Day 32: 497 to 519


We hit 500 miles today, and honestly, we did not even noticed. Miles seem trifling when our goal is tremendous. 


Before we write about our day, let us first mention the morning. This morning we seemed to be in no rush. We called our moms to wish them a Happy Mother's Day and thank them for all that they have done for us, do for us, and for all of the unconditional support. While we ate our breakfast and made our phone calls, we enjoyed the view one last time. 


Following the cliff line, the trail took us through Aspen fields of an old burn. The charred branches wove together forming intricate webs and against the sky, the patterns appeared permanently pressed into the deep blue.


We began our descent down. Some parts were very steep, switching down hill. Other parts rolled over hills descending even lower on the opposite side. A pyramid shaped peaked stood before us and below it was a spring. We arrived at the spring, filled up, and had a small snack. A curious lizard, having just chowed down on a grub worm, ran right up to Critter filtering water. She offered her cap of water, but unsure about the offer, she ran over to Garbelly before running under a broken slab of stone.


Once we had enough water to get us to our next source, or as much as we felt like carrying, we continued on our way. The water had a sulphuric after taste, so we added the last bits of our electrolyte drink mix to the bottles to mask the taste. 


Garbelly had a run in with some of the trail builders. Unfortunately, they have not been too friendly to us yet and rather skittish. Some went back to eating while we walked past, others stood there in what could only be dissatisfaction for causing them to move off of the trail. 


We climbed down into a river canyon, but the river had been reduced to mud and silt. We climbed back out to follow a fence line towards towering cliffs and boulders.

Eastern Collared Lizard

Eastern Collared Lizard

This stretch of trail was fascinating and changed so many times throughout the day. First we were following a trail through a flat land surrounded by canyons, distant and close by. Then we were climbing up and down over rolling hills, before climbing up a fold in a cliff. There were so many layers to our surroundings, and there was no one in sight.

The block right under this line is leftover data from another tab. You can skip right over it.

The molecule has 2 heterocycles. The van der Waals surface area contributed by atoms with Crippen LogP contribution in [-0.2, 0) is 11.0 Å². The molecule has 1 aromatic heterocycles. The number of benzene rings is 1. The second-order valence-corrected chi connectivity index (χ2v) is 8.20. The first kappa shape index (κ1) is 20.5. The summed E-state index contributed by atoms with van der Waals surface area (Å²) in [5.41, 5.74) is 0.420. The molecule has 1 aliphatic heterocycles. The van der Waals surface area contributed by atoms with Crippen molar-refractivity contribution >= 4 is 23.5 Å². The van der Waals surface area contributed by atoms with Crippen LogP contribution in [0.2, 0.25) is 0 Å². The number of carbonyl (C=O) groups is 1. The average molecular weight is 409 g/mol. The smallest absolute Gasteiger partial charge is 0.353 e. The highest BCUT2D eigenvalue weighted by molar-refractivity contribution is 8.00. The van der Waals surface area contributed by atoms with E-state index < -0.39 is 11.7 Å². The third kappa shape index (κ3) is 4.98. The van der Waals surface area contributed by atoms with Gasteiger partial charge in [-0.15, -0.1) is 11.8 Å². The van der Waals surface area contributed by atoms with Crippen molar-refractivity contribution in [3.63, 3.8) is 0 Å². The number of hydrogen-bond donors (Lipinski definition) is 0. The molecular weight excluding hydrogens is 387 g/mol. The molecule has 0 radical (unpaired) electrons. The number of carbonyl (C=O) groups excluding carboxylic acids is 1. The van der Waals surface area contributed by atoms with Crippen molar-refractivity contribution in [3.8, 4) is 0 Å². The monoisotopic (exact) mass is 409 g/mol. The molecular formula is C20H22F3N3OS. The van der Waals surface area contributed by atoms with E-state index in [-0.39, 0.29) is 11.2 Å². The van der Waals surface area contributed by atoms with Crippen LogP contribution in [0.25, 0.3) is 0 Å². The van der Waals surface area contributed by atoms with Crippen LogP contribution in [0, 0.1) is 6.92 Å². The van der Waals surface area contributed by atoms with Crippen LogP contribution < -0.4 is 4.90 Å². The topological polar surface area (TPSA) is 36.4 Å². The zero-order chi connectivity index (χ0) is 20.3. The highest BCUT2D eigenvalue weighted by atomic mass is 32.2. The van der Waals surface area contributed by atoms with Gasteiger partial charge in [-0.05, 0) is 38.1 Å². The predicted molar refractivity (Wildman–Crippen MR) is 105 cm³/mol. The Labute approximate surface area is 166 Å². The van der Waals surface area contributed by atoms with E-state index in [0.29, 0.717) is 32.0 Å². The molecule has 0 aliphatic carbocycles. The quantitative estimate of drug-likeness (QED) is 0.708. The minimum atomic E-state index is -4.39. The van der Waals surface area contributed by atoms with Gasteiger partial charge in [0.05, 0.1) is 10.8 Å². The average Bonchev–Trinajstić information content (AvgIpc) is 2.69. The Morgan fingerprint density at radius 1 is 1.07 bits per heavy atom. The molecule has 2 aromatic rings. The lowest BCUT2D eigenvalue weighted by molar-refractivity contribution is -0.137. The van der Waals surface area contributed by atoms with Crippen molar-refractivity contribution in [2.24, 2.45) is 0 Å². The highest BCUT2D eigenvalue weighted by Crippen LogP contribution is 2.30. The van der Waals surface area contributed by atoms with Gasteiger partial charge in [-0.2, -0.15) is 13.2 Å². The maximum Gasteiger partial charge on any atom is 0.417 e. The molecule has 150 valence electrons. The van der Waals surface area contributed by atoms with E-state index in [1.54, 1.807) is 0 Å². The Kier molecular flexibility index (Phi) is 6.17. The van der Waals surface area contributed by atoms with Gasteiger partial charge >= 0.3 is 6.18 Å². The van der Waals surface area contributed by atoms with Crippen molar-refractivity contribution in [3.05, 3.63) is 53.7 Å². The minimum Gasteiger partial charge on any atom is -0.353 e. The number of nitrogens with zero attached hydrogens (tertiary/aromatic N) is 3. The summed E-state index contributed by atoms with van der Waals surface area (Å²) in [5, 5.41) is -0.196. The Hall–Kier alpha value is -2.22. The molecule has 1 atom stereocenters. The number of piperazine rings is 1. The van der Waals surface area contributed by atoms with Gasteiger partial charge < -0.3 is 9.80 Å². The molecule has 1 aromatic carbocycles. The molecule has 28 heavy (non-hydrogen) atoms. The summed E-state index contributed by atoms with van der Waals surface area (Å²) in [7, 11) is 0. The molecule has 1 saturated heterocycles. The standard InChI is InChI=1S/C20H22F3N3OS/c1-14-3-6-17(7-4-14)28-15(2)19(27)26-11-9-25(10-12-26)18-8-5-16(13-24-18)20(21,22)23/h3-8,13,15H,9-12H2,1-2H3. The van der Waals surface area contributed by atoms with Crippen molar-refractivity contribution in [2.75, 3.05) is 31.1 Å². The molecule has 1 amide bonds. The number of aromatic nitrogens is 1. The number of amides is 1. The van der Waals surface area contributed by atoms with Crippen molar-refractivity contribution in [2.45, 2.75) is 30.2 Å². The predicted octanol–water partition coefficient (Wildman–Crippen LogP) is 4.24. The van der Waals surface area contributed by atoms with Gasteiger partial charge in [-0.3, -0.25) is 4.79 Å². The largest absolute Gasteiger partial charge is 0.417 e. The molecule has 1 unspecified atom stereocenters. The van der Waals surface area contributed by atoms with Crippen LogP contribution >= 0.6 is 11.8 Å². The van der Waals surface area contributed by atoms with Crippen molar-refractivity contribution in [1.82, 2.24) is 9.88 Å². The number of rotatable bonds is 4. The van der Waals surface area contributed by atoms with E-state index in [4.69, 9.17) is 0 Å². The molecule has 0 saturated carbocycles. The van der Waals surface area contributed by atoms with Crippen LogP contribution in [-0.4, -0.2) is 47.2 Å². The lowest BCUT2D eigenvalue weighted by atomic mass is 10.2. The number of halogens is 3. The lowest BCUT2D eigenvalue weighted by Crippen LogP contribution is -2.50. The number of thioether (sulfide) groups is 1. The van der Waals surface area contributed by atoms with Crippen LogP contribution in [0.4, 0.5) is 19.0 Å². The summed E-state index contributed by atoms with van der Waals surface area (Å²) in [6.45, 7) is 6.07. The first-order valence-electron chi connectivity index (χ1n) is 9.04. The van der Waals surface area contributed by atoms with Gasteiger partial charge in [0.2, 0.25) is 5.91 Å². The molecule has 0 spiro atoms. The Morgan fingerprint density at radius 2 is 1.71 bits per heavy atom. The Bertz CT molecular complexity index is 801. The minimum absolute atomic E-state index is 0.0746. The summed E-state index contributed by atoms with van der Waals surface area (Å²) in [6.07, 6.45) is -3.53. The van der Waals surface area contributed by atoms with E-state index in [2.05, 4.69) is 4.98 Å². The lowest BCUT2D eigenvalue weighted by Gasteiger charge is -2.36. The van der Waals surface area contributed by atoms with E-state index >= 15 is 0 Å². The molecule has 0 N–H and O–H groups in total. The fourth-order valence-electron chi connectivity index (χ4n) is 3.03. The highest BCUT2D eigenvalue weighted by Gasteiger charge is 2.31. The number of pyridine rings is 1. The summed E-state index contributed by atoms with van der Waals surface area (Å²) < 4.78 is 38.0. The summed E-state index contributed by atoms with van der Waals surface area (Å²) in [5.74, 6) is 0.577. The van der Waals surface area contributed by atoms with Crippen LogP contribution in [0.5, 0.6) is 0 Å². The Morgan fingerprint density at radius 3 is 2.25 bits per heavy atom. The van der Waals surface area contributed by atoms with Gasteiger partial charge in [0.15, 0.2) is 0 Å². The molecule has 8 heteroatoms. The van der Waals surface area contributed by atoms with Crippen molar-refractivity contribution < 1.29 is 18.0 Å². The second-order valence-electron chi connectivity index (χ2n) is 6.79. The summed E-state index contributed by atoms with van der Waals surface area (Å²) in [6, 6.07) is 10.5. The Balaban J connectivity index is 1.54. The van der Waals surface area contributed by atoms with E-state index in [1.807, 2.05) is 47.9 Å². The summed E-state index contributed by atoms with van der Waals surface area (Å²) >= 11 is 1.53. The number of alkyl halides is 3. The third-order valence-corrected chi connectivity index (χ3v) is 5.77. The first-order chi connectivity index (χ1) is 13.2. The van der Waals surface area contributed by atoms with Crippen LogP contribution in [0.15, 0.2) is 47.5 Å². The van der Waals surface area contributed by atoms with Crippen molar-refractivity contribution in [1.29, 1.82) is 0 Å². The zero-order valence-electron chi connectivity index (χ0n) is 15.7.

We ate lunch under a Juniper Tree sitting close to the trunk for shade. Looking down at where we had come from made us interested and curious in the miles to come, and the trail just got even better. 


Walking on top of large sandstone boulders, we looked down at the shrinking trees and prairie as we climbed. The trail led us along intricate walls of rock and up and over as we climbed even higher into a world unknown to the dirt road below. 


We followed the trail into a valley where we walked along a barbed wire fence before beginning to climb again. Mesa after mesa, we walked relatively flat trail with short steep climbs and even steeper descents. The orange of the rock anchored into the vast sky through the green of the sage brush and Juniper trees that decorated the plateau. 


Taken back by how beautifully simple the land was and the delicate detail that lay in the crevices and encompassed by the water worn grooves. 


Our day neared it's end as we began to descend down to a road. As we crossed the first dirt road when we came across a large black bull grazing in the middle of the trail. As soon as we saw him, he saw us and instead of moving out of the way, he took two steps squaring up with us. Picking his back hoof up and stomping it down, he stood there holding his ground as drool streamed from his mouth and nostrils. The angry bull always wins so we left the trail scrambling up a rock boulder to join the trail behind our new friend. Having lost interest in us, the bull began grazing again. We continued down the trail, frequently looking back over our shoulders just to make sure we were not being followed or charged. 

We crossed over paved highway to rejoin the trail on the other side. Off the trail a ways up, we came across a water cache left by the Trujillo family. We definitely needed water as our bottles were now bone dry. Thank you so much Trujillo family for helping out hikers! 

We felt good enough to get in another mile, to get away from the road, so we hiked another mile before looking for camp. That night we climbed on top of a hill, looking down at the trail. We had a perfect view of the sunset and another great camping spot.  


Cheers to pushing yourself one more mile, because the trail provides.  

Garbelly & Critter